Why the wife of a chartered accountant felt vulnerable should her husband fall ill.

Several months ago I received a request from a chartered accountant who wanted to talk to me about selling his accountancy practice. We arranged to meet and he let me know he was going to be accompanied by his wife, who also worked in the practice. The purpose of the meeting was for me to answer any questions he had about the process of selling his fees, how much he would be paid from the sale, what his involvement would be post sale and what the time frame would be for the sale of his accountancy practice from start to finish. His wife was an active participant throughout the meeting.

It was not until the point that I asked his wife how she would cope if he were to become seriously incapacitated, that I realised she had been thinking about this scenario for a long time – years in fact – and it concerned her greatly. She was heavily involved in the running of the practice, they had no staff, her husband was the chartered accountant and had the specialist knowledge needed to do the work for the clients. If he was taken ill or even worse, died, then she would have been completely left out on a limb. She would not have been able to do the work herself and would not have known how to proceed. I gave her my business card and said that should she find herself in that position then she was to call me. Her husband and I were both surprised at how much she visibly relaxed – knowing she would not have to deal with that situation on her own.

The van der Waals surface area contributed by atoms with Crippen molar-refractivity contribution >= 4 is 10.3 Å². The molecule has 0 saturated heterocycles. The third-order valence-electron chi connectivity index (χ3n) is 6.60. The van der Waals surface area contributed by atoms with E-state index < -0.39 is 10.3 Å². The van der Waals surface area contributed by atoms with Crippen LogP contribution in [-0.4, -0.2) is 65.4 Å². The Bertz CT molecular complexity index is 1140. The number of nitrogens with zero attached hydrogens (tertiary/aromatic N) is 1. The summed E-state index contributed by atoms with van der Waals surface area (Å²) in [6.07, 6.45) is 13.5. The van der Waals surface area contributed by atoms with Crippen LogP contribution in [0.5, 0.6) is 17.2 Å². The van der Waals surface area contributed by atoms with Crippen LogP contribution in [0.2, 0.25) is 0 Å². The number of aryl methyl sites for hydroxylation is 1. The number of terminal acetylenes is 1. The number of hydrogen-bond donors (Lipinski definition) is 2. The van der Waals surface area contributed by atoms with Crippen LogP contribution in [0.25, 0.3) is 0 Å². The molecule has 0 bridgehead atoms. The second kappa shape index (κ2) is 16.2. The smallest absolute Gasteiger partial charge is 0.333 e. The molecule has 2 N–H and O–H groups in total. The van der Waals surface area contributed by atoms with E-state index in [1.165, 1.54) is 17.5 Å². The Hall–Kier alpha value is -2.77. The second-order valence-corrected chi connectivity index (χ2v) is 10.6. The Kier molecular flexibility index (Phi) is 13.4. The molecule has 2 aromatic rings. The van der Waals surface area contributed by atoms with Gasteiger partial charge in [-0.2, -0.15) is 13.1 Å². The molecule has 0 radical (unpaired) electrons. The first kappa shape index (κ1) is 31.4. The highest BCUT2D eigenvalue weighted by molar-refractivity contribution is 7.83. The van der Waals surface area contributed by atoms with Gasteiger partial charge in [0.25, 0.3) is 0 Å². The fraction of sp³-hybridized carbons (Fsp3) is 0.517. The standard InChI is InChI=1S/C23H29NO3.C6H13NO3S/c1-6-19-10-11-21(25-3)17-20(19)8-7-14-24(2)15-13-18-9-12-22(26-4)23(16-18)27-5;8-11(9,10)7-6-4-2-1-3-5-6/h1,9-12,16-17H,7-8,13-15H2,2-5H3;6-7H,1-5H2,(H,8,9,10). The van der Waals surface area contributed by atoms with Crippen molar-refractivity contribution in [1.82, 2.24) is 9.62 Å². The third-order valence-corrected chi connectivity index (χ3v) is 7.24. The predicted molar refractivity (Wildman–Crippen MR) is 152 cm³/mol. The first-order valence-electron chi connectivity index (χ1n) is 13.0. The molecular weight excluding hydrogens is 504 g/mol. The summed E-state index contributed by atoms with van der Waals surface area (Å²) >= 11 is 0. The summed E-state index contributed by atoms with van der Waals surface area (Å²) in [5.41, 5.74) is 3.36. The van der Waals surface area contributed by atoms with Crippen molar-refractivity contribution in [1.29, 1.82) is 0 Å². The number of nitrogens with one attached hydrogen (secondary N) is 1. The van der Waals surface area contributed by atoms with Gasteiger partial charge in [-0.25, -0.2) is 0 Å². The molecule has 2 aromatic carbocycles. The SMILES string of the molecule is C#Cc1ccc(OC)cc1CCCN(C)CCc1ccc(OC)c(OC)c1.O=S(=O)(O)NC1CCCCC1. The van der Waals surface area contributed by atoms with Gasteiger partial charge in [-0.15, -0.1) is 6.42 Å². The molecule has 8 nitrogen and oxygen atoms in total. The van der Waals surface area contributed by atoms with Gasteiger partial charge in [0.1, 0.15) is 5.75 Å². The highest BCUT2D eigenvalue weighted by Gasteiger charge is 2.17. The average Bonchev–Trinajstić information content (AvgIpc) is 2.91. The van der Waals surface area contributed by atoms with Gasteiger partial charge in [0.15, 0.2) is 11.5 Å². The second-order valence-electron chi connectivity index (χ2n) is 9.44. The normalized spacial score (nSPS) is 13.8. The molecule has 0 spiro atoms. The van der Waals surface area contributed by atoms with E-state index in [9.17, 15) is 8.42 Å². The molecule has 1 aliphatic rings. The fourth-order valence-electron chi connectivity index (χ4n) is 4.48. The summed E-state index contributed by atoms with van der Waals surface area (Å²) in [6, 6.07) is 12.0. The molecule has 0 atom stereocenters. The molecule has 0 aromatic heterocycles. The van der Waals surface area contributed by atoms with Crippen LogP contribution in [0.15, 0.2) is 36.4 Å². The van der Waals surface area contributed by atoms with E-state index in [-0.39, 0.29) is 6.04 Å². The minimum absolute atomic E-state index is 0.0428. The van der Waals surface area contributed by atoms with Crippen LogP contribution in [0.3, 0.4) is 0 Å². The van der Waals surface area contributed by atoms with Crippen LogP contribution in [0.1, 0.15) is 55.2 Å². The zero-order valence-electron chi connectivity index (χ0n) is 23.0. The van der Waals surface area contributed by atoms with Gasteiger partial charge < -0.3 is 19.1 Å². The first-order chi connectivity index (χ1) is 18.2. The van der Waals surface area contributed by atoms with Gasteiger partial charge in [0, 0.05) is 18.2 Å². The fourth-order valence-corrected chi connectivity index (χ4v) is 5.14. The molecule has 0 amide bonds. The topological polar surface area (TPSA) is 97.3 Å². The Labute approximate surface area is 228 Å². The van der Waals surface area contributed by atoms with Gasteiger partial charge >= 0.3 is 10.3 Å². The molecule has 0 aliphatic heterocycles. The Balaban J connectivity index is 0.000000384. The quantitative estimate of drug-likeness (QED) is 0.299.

I phoned her a couple of days ago to ask her some more questions about her reaction and this is what she said:-
“The work my husband does is very specialised. He has his own system but a lot of it is in his head. If he died I would muddle along, but I would not like it and I know the clients would not like it either – they would end up leaving to find another accountancy practice that could help them. When you said you would be there to help a weight fell off me. I knew I had someone to talk to”.

“Before the meeting I had no one to talk to. My husband said to phone the institute, but that did not make me feel any better. I now have the name of someone I feel I could talk to. I needed a person I could relate to – who knew how to deal with this situation. I have your business card by my bed. I have photocopied it and put it in all the relevant places. I have told the family about you. I did not know how much stress I was carrying until it was all gone.”

My question to anyone reading this blog is – Are you in the same position? Do you have a life partner involved in your practice that could not run the business if you were incapacitated for a long time? If you work in a multi–partner firm or have staff that you can rely on to carry forward your practice then you and your clients are a lower risk. However, you are most vulnerable if you work on your own with no staff and your life partner is not involved in the day to day running of the practice. Is it fair to leave them to deal with the sale of your practice without you there to guide and support?

I have experience of dealing with a widow whose husband died the night before she called me. I have experience of dealing with vendors who have had a heart attack, a stroke, a brain tumour and terminal cancer. In all of these scenarios it is important to deal with a broker who has empathy for the remaining life partner and has the experience to know how to deal with the situation especially since speed is of the essence.

If you would like to speak to me about your own situation then please remember everything discussed is totally confidential. You can email me at n.draper@draperhinks.co.uk – I look forward to being of assistance.